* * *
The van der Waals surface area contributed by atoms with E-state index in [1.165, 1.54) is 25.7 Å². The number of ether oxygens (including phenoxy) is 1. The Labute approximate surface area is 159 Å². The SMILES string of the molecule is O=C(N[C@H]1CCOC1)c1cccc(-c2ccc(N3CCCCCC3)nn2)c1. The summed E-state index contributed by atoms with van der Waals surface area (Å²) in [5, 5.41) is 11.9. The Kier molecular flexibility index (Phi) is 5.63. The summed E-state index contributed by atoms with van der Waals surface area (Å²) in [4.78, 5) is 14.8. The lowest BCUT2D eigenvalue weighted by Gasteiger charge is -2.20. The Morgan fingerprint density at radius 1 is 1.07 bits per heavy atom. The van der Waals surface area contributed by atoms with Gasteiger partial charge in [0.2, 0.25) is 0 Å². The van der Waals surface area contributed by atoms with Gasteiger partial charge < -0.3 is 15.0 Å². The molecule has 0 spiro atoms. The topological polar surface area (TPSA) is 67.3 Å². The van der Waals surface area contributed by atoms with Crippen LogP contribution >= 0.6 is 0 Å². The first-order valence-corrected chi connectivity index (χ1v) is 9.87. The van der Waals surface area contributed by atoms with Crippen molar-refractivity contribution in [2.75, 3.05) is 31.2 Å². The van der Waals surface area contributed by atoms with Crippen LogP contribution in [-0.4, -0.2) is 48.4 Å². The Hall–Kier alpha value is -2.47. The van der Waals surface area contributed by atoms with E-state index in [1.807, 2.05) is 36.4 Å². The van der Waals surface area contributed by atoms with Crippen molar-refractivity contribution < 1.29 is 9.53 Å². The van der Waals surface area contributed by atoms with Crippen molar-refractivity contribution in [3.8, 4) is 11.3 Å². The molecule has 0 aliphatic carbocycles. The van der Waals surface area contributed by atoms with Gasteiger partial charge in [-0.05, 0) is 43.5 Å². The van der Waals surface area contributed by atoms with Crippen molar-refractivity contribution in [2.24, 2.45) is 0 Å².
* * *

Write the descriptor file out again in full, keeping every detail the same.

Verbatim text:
The van der Waals surface area contributed by atoms with E-state index in [1.165, 1.54) is 25.7 Å². The number of ether oxygens (including phenoxy) is 1. The Labute approximate surface area is 159 Å². The SMILES string of the molecule is O=C(N[C@H]1CCOC1)c1cccc(-c2ccc(N3CCCCCC3)nn2)c1. The summed E-state index contributed by atoms with van der Waals surface area (Å²) in [5, 5.41) is 11.9. The Kier molecular flexibility index (Phi) is 5.63. The summed E-state index contributed by atoms with van der Waals surface area (Å²) in [4.78, 5) is 14.8. The lowest BCUT2D eigenvalue weighted by Gasteiger charge is -2.20. The Morgan fingerprint density at radius 1 is 1.07 bits per heavy atom. The van der Waals surface area contributed by atoms with Gasteiger partial charge in [0.2, 0.25) is 0 Å². The van der Waals surface area contributed by atoms with Gasteiger partial charge < -0.3 is 15.0 Å². The molecule has 0 spiro atoms. The topological polar surface area (TPSA) is 67.3 Å². The van der Waals surface area contributed by atoms with Crippen LogP contribution >= 0.6 is 0 Å². The first-order valence-corrected chi connectivity index (χ1v) is 9.87. The van der Waals surface area contributed by atoms with Crippen molar-refractivity contribution in [2.75, 3.05) is 31.2 Å². The van der Waals surface area contributed by atoms with Crippen LogP contribution in [-0.4, -0.2) is 48.4 Å². The Hall–Kier alpha value is -2.47. The van der Waals surface area contributed by atoms with E-state index in [1.807, 2.05) is 36.4 Å². The van der Waals surface area contributed by atoms with Crippen molar-refractivity contribution < 1.29 is 9.53 Å². The van der Waals surface area contributed by atoms with Crippen molar-refractivity contribution in [3.8, 4) is 11.3 Å². The molecule has 0 aliphatic carbocycles. The van der Waals surface area contributed by atoms with Gasteiger partial charge in [-0.05, 0) is 43.5 Å². The van der Waals surface area contributed by atoms with Crippen molar-refractivity contribution in [2.24, 2.45) is 0 Å².